Large Northside warehouse left out; AllianceFlorida may need to expand.
JinkoSolar (U.S.) Inc. is a much smaller project than its initially proposed deal as Project Volt, which means it needs less operational space as it shifts its impact in the real estate industry.
Under both names, China-based JinkoSolar proposes to assemble and distribute solar panels.
But JinkoSolar needs far less leased space, 286,000 square feet vs. 1.22 million square feet, a 77 percent reduction.
Its job count also is down 75 percent — 200 vs. 800. And its capital investment projection is down almost 88 percent, $50.5 million vs. $410 million.
Its requested incentives also are reduced. The city and state pledged at least $53.9 million in tax refunds, grants and credits for Volt. JinkoSolar’s incentives would be at least $4.2 million.
City Council legislation introduced Tuesday shows that JinkoSolar seeks city incentives of $3.4 million consisting of a $3.2 million grant and a $200,000 Qualified Target Industry Tax Refund. The state would cover $800,000 of the $1 million QTI refund and possibly offer training assistance.
City incentives are down about 86 percent. Because the state hasn’t disclosed its final incentives offer, the drop in that amount can’t be calculated.
What that means to the distribution market is that AllianceFlorida at Cecil Commerce Center might need to build additional space while a large warehouse in North Jacksonville remains on the market.
As Volt, JinkoSolar would have leased an entire 407,435-square-foot speculative building at 4660 New World Ave. at AllianceFlorida and an 815,000-square-foot distribution center at 2969 Faye Road in North Jacksonville.
Dallas-based Hillwood is the master developer at Cecil, which is owned by the city.
Hillwood Senior Vice President Dan Tatsch said JinkoSolar agreed to lease 70 percent — or almost 286,000 square feet — of the speculative building that recently was completed.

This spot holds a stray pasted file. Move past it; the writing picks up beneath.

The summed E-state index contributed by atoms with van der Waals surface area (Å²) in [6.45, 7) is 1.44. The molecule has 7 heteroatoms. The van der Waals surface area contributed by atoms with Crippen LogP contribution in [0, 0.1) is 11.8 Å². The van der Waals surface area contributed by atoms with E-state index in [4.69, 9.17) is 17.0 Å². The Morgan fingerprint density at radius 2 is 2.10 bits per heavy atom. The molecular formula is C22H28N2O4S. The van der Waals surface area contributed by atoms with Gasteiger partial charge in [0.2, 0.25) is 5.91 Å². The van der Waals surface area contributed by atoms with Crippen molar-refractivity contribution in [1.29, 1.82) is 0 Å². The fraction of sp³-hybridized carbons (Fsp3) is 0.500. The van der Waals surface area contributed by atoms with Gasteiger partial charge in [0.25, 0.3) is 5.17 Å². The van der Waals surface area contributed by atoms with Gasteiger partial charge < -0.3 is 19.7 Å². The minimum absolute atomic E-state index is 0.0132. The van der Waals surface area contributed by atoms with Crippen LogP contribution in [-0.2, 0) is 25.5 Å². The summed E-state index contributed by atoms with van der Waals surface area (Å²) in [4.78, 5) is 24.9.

He is marketing the remaining space of about 121,000 square feet of space. “I hold out hope that Jinko grows its business and takes the rest of the building,” Tatsch said.
JinkoSolar will start build-out of the space in June, according to the legislation, and start operations no later than December 2019. It would hire 100 employees by the end of this year.
A city executive said Monday the lease starts April 1. Tatsch said he cannot disclose terms, but said it was a long-term lease.
“They are planning out their interior improvements,” Tatsch said. “They are moving very quickly.”
Tatsch said Hillwood would decide whether to build another speculative warehouse when the remainder of the building is leased.
As master developer for the city, Hillwood was obligated to develop speculative space on a timeline.
Tatsch said Hillwood has fulfilled its construction obligations for the first 10-year contract term through September 2020.
Peter Anderson, vice president of Faye Road building owner Pattillo Industrial Real Estate, would not comment about JinkoSolar, although he confirmed Volt no longer was interested in the property.
However, he said the building, vacated by Sears on Feb. 28, is available for lease.
“Our building is the largest industrial building available in the state of Florida,” Anderson said.
He called it “an ideal modern bulk distribution center” with a large parking lot for trailers, an early suppression fast response fire system, sprinklers and other amenities.
He said the building received attention from the market, but there are no commitments.
Sears said almost a year ago it decided not to renew its lease, making the structure available for other tenants starting this month.
The structure was built in 2008 for Sears’ use, Anderson said previously.